Fun Facts About Egypt

Egyptians created many things still used today, such as medicine, musical instruments, paper, pens, locks and keys, cosmetics, alcoholic beverages and board games. Cats were popular creatures as it is said most households owned one!

Egyptian men and women wore makeup not simply to beautify themselves but because it believed that it held healing powers.

1. The Great Pyramid of Giza is the tallest man-made structure in the world

One of the most iconic images of Egypt are its famed pyramids at Giza, rising over an expanse of desert landscape. Remaining monuments from ancient civilization’s famed Seven Wonders of the World have been designated UNESCO World Heritage sites and are thus protected against further decay and vandalism.

We’re used to seeing grand structures like these in breathtaking photographs, but they are more than postcard-worthy: they also serve as homes to golf courses, resorts and thriving suburbs which encroach onto them slowly consuming these ancient wonders. Urban development poses one of the greatest threats to their preservation; understanding why Egyptians prioritize protecting these national treasures is vitally important.

Most people assume the pyramids were constructed by slaves; however, experts now believe paid workers were also involved. Many farmers took turns working on them during their free time as job creation; during flood season they could quickly return to their fields again. Experts still do not understand how these massive stone blocks could have been moved in order to construct these immense monuments.

2. Egypt is home to the world’s largest dam

Egypt boasts both scorching deserts and vibrant cities, offering visitors an incredible variety of sights ranging from Giza’s massive pyramids and Great Sphinx to Luxor’s Valley of the Kings tombs and millennia-old monuments lining its fertile Nile.

Egypt relied on Nile floodwaters from Ethiopia for years before Aswan High Dam was constructed; their annual flooding raised farmlands and left behind fertile layers of mud for Egypt’s crops to thrive.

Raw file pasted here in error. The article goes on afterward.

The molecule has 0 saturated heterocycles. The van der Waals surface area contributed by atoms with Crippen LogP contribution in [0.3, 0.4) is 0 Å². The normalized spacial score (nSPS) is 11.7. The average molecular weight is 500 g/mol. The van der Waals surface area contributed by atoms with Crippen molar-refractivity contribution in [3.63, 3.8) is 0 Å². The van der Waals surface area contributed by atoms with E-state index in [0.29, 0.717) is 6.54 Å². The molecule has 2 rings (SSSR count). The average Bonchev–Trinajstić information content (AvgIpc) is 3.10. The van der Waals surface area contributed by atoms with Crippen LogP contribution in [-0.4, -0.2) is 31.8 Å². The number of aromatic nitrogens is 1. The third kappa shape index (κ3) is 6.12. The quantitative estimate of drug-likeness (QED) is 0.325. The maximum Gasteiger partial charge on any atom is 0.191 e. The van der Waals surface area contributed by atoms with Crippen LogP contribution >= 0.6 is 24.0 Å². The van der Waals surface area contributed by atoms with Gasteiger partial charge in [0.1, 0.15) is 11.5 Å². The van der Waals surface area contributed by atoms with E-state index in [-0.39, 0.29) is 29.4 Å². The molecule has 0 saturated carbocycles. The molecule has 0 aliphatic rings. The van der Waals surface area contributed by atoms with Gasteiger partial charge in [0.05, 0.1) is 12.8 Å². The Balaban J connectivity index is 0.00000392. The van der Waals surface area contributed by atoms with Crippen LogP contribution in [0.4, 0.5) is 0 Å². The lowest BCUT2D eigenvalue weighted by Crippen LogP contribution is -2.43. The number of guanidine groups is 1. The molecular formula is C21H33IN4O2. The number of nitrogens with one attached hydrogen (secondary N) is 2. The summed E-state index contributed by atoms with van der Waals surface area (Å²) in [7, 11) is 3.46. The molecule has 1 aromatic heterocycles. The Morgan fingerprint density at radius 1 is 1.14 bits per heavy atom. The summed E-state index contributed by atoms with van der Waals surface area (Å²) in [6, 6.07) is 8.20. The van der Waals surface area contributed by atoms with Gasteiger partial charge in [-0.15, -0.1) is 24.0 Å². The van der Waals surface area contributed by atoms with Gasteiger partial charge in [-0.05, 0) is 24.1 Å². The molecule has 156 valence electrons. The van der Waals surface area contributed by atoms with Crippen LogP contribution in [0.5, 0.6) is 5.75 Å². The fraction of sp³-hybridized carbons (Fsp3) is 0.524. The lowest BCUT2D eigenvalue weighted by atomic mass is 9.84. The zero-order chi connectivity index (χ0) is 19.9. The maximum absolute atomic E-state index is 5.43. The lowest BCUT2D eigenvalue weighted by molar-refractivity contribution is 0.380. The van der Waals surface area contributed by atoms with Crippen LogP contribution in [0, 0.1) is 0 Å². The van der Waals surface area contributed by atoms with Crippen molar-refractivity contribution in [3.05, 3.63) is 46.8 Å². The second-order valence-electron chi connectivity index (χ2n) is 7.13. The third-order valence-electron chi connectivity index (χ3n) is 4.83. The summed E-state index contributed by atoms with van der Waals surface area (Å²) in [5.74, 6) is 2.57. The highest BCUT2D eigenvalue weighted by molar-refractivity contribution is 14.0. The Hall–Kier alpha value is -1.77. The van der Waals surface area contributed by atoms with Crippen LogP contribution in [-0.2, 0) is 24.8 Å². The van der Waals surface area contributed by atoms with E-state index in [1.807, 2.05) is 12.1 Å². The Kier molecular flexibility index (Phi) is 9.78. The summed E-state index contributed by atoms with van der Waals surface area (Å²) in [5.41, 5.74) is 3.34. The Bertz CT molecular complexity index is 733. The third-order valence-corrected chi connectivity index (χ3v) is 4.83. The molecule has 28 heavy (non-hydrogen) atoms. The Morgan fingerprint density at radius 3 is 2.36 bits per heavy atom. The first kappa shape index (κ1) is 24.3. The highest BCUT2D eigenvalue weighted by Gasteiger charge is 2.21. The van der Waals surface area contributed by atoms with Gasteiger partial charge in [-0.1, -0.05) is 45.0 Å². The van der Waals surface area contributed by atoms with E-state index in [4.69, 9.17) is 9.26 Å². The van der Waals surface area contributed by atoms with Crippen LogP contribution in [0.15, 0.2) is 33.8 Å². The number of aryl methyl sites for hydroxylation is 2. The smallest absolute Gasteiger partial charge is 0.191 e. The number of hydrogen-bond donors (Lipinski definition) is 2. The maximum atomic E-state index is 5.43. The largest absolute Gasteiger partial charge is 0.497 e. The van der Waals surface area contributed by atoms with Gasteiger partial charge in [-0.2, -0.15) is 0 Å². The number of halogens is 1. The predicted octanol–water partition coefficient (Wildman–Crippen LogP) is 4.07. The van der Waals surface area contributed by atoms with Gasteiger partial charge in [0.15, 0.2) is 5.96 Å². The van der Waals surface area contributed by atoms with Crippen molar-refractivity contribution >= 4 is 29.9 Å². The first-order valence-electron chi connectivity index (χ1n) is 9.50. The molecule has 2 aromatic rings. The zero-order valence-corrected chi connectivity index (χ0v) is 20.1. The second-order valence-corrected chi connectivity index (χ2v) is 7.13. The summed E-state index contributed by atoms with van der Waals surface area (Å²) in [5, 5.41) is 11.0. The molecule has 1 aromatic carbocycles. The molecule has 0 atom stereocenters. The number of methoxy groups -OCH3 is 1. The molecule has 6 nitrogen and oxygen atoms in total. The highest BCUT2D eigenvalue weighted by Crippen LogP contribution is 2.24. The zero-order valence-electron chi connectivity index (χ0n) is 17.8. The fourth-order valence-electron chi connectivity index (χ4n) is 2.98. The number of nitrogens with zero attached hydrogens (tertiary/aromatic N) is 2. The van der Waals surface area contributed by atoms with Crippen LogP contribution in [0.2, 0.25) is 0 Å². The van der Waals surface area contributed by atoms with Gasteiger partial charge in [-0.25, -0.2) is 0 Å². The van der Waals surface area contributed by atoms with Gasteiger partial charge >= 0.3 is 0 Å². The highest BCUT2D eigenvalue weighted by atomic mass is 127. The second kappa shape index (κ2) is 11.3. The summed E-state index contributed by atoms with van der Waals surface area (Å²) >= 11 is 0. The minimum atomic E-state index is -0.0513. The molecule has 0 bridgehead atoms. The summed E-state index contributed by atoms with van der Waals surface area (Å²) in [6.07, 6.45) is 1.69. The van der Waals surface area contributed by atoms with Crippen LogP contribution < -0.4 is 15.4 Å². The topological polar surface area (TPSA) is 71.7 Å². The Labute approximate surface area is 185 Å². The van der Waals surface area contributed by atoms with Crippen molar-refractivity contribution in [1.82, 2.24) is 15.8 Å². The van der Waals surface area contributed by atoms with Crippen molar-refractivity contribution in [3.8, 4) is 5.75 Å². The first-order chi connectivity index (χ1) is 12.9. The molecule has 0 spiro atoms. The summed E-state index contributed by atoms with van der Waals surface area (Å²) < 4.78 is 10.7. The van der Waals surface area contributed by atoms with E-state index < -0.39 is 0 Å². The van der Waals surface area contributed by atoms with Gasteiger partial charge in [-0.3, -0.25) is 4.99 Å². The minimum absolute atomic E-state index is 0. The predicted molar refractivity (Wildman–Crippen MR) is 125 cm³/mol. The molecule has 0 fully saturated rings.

Egypt’s economy today is driven primarily by tourism and manufacturing; however, agriculture still provides an important source of income. Egypt is an industry-leading producer and exporter of grains as well as cotton; globally-renowned cotton textile producers call Egypt home.

Egypt is home to an extremely densely-packed population, presenting its residents with many social challenges. Over 90% of Egyptians live within an narrow strip along the Nile, making water resources scarcer still. Furthermore, most Egyptians are young; children are highly valued as helpers in family farms or for providing care in old age.

3. Cleopatra was not Egyptian

Cleopatra was well known for her beauty and exoticism, but did you know she wasn’t Egyptian? Cleopatra belonged to the Ptolemy dynasty which often styled itself as Egyptian on monuments; Cleopatra herself however had more Greek features. Furthermore she proved an outstanding leader who could connect both Hellenistic successors of Alexander to later Roman Empire leaders – such as Caesar.

By employing skilled diplomacy and leadership skills, she was able to avert a famine in Egypt while still upholding its status as the leading nation in the eastern Mediterranean region. Furthermore, she was adept at operating across cultures, championing ancient Egyptian civilisation while honouring traditional deities of Egypt.

While her relationship with Julius Caesar made her famous, when she died in 30 B.C. her dynasty collapsed as well. Octavian, later to become Roman Emperor himself, ordered Caesarion be killed off so that no chance was left for him to inherit the throne – something sources say made all the more regrettable given he was quite charming at 16 years old!

4. The Nile is the longest river in Africa

The Nile River is Africa’s longest river and one of the longest in the world. Beginning its journey at Lake Victoria in Uganda and flowing through Sudan and Egypt into the Mediterranean Sea via 11 African nations. This water source has allowed people to flourish despite unreliable rainfall patterns and dry soil conditions.

Egypt was home to grasslands with many lakes during the last Ice Age, yet after climate changes shifted the climate became scorching desert-like environments. People began migrating toward the banks of the Nile where they learned how to farm the land and keep animals, eventually evolving into an advanced society under powerful rulers known as Pharaohs.